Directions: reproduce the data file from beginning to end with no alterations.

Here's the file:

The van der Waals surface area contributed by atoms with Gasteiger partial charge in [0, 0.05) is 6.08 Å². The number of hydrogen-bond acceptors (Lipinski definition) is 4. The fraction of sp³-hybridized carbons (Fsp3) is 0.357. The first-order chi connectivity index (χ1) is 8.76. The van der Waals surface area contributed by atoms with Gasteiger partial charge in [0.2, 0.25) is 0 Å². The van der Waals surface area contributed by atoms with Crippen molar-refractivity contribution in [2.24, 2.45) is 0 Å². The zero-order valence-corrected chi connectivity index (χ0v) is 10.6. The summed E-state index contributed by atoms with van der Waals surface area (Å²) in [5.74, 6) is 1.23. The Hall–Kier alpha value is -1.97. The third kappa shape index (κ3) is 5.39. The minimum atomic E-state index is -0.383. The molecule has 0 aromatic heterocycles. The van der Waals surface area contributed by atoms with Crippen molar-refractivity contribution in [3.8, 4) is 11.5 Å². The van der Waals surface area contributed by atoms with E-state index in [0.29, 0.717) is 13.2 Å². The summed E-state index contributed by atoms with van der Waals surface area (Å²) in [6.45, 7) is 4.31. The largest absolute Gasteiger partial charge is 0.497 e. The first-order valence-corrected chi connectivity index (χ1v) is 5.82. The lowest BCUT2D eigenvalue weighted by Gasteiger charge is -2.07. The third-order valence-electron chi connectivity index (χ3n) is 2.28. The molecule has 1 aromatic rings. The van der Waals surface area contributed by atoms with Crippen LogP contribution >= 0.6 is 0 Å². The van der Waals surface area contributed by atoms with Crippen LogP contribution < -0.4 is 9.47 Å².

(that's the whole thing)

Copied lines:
The van der Waals surface area contributed by atoms with Gasteiger partial charge in [0, 0.05) is 6.08 Å². The number of hydrogen-bond acceptors (Lipinski definition) is 4. The fraction of sp³-hybridized carbons (Fsp3) is 0.357. The first-order chi connectivity index (χ1) is 8.76. The van der Waals surface area contributed by atoms with Gasteiger partial charge in [0.2, 0.25) is 0 Å². The van der Waals surface area contributed by atoms with Crippen molar-refractivity contribution in [2.24, 2.45) is 0 Å². The zero-order valence-corrected chi connectivity index (χ0v) is 10.6. The summed E-state index contributed by atoms with van der Waals surface area (Å²) in [5.74, 6) is 1.23. The Hall–Kier alpha value is -1.97. The third kappa shape index (κ3) is 5.39. The minimum atomic E-state index is -0.383. The molecule has 0 aromatic heterocycles. The van der Waals surface area contributed by atoms with Crippen molar-refractivity contribution in [3.8, 4) is 11.5 Å². The van der Waals surface area contributed by atoms with E-state index in [0.29, 0.717) is 13.2 Å². The summed E-state index contributed by atoms with van der Waals surface area (Å²) in [6.45, 7) is 4.31. The largest absolute Gasteiger partial charge is 0.497 e. The first-order valence-corrected chi connectivity index (χ1v) is 5.82. The lowest BCUT2D eigenvalue weighted by Gasteiger charge is -2.07. The third-order valence-electron chi connectivity index (χ3n) is 2.28. The molecule has 1 aromatic rings. The van der Waals surface area contributed by atoms with Crippen LogP contribution >= 0.6 is 0 Å². The van der Waals surface area contributed by atoms with Crippen LogP contribution < -0.4 is 9.47 Å².